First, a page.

Below the climate control system are two 12V power sockets, a USB socket, and controls for the TC, Downhill Assist Control and Electronic Differential Lock:


Space to keep your smartphone at the base of the center fascia. Center console houses two cupholders:


Black & silver gear shifter is shared with its SUV sibling. The console, though, is different. It gets a thick silver border:


Next to the gear shifter are buttons to activate the 'Eco' & 'Power' driving modes. If you've selected ECO, the setting is retained after restarting the car (not the case with PWR):


Under the driver's armrest is a fairly accommodating storage box with a carpeted base. A 220V AC 2-pin socket is provided here:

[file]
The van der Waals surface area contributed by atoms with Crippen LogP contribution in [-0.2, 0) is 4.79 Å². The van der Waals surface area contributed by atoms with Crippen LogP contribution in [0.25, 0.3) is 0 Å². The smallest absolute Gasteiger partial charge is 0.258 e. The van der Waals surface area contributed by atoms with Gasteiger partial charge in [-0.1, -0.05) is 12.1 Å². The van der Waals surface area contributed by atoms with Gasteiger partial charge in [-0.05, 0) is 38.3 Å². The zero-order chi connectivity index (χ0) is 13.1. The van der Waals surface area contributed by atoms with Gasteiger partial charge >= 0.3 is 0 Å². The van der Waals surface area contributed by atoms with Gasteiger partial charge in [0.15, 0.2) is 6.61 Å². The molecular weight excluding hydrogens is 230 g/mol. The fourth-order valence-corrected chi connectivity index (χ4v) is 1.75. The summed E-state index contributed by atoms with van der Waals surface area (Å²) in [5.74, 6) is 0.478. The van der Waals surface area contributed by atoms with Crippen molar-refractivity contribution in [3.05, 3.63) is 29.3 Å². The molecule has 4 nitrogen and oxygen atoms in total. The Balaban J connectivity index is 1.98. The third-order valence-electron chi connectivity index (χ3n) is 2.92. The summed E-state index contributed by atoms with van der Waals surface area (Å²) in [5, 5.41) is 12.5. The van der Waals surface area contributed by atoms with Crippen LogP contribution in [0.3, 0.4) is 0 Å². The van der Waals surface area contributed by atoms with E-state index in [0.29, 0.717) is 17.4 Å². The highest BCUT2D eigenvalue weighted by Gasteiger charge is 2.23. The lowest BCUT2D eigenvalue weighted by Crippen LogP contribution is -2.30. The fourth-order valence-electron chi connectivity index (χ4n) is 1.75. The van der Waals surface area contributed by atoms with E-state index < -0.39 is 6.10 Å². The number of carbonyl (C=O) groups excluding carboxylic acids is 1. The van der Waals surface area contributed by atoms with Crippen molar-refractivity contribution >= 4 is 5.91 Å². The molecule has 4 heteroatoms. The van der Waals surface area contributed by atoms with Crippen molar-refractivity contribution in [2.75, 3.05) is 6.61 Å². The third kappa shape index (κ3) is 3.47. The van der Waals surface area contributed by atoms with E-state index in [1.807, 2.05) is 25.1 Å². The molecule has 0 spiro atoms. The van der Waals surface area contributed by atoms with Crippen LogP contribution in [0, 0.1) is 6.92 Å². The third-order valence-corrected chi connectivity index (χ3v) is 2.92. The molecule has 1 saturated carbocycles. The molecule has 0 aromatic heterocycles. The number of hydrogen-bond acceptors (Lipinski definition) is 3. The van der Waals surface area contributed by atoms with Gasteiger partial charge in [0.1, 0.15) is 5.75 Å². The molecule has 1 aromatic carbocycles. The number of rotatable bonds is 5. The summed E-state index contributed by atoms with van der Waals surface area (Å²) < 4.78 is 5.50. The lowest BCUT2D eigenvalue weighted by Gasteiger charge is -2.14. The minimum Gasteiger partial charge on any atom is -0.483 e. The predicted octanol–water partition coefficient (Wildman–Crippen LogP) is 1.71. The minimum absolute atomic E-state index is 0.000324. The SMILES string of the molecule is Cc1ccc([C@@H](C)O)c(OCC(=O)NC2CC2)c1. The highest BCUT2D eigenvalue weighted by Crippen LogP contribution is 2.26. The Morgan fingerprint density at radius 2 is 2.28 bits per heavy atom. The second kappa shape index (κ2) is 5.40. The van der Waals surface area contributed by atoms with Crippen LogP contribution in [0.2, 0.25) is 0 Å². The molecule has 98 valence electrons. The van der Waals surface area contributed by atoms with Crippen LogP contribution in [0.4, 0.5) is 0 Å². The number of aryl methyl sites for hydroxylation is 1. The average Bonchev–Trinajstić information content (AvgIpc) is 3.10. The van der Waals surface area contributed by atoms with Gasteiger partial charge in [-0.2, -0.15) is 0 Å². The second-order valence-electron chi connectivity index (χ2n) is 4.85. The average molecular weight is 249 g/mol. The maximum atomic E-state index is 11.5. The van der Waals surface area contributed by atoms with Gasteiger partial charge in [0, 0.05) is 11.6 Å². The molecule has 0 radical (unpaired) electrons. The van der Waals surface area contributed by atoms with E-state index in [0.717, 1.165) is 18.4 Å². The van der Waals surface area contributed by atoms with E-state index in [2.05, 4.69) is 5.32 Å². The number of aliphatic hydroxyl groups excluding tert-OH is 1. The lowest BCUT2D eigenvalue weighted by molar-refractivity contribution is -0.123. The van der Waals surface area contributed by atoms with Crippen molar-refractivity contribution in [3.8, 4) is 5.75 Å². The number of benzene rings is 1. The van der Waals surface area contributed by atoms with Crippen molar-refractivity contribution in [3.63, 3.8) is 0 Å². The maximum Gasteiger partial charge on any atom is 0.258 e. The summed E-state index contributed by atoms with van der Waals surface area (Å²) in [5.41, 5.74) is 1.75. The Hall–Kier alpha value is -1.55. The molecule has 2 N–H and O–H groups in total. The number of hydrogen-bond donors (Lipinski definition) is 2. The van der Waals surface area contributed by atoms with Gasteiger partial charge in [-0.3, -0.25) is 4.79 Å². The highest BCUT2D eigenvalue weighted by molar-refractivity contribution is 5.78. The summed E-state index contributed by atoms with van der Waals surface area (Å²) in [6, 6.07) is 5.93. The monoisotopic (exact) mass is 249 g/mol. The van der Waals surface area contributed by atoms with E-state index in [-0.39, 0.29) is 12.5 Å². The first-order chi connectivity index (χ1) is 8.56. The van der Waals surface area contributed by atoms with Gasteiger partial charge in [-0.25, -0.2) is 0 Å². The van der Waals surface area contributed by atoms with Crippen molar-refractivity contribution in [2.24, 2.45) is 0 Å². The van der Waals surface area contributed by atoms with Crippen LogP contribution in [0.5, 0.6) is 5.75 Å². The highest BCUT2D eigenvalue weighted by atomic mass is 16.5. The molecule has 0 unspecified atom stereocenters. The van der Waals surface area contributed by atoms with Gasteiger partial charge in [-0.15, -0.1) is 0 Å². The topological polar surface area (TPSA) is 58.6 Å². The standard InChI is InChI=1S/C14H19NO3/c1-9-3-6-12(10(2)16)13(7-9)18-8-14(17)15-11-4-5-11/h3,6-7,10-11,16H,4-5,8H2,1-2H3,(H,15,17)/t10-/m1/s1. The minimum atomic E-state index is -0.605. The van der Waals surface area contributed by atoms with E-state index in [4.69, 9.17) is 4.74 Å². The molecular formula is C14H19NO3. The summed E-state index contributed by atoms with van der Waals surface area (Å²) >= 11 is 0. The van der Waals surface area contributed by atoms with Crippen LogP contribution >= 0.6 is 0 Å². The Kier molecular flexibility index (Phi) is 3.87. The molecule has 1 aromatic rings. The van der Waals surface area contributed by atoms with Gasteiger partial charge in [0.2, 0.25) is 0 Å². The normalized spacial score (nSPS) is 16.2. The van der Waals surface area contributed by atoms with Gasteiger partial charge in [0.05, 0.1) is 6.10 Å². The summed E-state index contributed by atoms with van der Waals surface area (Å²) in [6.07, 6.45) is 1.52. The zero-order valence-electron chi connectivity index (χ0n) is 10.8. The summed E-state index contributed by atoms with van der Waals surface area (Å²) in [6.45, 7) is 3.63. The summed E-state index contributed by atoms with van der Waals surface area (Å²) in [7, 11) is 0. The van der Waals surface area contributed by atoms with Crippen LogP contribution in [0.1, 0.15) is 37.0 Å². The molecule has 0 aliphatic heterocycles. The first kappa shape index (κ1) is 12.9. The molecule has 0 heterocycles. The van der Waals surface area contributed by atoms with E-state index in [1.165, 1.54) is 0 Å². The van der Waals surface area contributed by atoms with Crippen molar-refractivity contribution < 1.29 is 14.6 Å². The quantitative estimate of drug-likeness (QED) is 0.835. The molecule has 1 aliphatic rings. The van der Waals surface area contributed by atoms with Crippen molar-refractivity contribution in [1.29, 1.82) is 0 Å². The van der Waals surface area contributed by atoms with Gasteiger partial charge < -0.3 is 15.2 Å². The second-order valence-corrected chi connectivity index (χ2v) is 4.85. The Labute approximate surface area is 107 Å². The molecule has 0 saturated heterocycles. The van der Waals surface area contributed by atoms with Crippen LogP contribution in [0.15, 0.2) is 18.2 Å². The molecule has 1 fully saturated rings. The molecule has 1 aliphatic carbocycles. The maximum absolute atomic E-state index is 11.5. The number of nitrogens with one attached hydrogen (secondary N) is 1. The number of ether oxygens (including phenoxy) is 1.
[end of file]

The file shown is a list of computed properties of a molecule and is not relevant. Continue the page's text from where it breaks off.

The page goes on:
Upper glovebox has a cooling vent. The glovebox is wide but shallow, hence suitable for cold drink cans, documents & miscellaneous items only:


Lower glovebox opens with a damped action as well. It’s more accommodating, albeit still about the size you see in C2-segment sedans:


Sunvisors are not as high quality as the Fortuner's. Driver's side unit has a ticket holder:


Passenger unit gets a vanity mirror with a cover, but no illumination:


Roof bezel houses the Bluetooth mic, 2 individual map lights and a sunglass holder which is built of light plastic. Feels cheap:


Company-recommended tyre pressures are 29 PSI all-round. Yet this truck has a very hard ride. With a full load, recommended pressures are 33 PSI and 36 PSI at the front and rear respectively:


Rear doorpads get the same theme as the ones in the front (leather, silver and piano black inserts). Rear speakers are housed on them:


Floor is very high off the ground making ingress possible only for the fit:


Grab handles on the B-Pillar for hauling oneself into the rear: